NAHB analysis of Census Construction Spending data shows that total private residential construction spending grew 1.2% in March to a seasonally adjusted annual rate (SAAR) of $503.4 billion. This is 7.5% higher than a year ago and represents a new post-recession high.
The monthly gains are largely attributed to the strong growth of private construction spending on both multifamily and home improvements. Multifamily construction spending continued its record breaking pace to a SAAR of $66.1 billion. It increased by 2.0% over the revised February estimates and was 7.4% higher since a year ago. Spending on home improvements has now increased for six straight months, reaching the SAAR of $178.9 billion in March. On a year-over-year basis, home improvement spending rose by 11.8%. Single-family construction spending increased slightly by 0.3%, continuing its steady growth since October 2016.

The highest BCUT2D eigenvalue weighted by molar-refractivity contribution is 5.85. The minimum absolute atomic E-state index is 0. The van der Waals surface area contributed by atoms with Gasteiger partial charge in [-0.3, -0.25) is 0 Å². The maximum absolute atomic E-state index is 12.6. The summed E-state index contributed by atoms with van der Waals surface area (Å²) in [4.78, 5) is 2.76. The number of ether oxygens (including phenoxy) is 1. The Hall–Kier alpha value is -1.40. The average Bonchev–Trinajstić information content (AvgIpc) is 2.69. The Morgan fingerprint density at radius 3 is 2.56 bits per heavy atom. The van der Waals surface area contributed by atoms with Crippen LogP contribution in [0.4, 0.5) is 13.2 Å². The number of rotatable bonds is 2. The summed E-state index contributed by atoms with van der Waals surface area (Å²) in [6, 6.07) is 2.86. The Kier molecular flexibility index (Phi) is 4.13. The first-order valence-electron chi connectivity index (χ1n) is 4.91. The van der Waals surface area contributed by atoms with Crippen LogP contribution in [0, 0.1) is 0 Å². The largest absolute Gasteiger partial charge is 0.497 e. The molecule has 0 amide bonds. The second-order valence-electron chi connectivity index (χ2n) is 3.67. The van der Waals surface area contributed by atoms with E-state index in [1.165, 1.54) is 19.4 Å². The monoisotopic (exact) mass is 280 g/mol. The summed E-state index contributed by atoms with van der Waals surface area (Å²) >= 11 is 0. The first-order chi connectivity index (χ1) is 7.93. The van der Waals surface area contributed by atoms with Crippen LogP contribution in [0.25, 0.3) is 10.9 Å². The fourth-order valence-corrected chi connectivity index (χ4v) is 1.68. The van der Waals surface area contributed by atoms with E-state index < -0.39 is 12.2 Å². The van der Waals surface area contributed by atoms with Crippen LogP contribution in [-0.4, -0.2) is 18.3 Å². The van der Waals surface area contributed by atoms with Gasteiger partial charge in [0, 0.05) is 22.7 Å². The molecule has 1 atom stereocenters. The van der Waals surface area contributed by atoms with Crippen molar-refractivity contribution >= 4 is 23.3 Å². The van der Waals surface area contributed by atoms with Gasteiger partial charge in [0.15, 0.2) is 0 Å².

The NAHB construction spending index, which is shown in the graph below (the base is January 2000), illustrates the strong growth in new multifamily construction since 2010 and a more modest growth in single-family construction spending.
Private nonresidential construction spending slipped 1.3% on a monthly basis, however, it was 6.4% higher than a year ago. The largest contribution to this year-over-year nonresidential spending gain was made by the class of communication (19.1%), followed by office (17.7% increase), and educational (15.3% increase).